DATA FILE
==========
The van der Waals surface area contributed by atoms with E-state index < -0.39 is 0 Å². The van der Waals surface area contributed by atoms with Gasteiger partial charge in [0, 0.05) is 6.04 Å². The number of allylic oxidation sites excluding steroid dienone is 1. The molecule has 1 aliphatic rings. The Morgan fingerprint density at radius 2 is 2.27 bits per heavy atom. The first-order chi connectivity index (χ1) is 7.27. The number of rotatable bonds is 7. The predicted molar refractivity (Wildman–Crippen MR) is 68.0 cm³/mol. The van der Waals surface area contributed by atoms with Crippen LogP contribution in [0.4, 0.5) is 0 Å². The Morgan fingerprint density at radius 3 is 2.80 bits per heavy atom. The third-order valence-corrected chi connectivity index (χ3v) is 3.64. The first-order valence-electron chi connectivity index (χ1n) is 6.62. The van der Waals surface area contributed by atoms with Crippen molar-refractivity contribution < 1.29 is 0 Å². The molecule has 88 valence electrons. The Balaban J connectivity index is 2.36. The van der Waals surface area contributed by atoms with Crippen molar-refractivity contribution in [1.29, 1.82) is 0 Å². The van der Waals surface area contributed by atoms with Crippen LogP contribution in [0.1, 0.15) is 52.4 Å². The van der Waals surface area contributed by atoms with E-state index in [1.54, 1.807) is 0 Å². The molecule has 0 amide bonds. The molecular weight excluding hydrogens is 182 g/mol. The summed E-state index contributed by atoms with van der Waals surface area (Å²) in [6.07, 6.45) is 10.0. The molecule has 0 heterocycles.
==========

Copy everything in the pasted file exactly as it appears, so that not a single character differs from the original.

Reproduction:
The van der Waals surface area contributed by atoms with E-state index < -0.39 is 0 Å². The van der Waals surface area contributed by atoms with Gasteiger partial charge in [0, 0.05) is 6.04 Å². The number of allylic oxidation sites excluding steroid dienone is 1. The molecule has 1 aliphatic rings. The Morgan fingerprint density at radius 2 is 2.27 bits per heavy atom. The first-order chi connectivity index (χ1) is 7.27. The number of rotatable bonds is 7. The predicted molar refractivity (Wildman–Crippen MR) is 68.0 cm³/mol. The van der Waals surface area contributed by atoms with Crippen LogP contribution in [0.4, 0.5) is 0 Å². The Morgan fingerprint density at radius 3 is 2.80 bits per heavy atom. The third-order valence-corrected chi connectivity index (χ3v) is 3.64. The first-order valence-electron chi connectivity index (χ1n) is 6.62. The van der Waals surface area contributed by atoms with Crippen molar-refractivity contribution < 1.29 is 0 Å². The molecule has 88 valence electrons. The Balaban J connectivity index is 2.36. The van der Waals surface area contributed by atoms with Crippen molar-refractivity contribution in [1.29, 1.82) is 0 Å². The van der Waals surface area contributed by atoms with Crippen LogP contribution in [0.1, 0.15) is 52.4 Å². The van der Waals surface area contributed by atoms with E-state index in [1.54, 1.807) is 0 Å². The molecule has 0 amide bonds. The molecular weight excluding hydrogens is 182 g/mol. The summed E-state index contributed by atoms with van der Waals surface area (Å²) in [6.07, 6.45) is 10.0. The molecule has 0 heterocycles.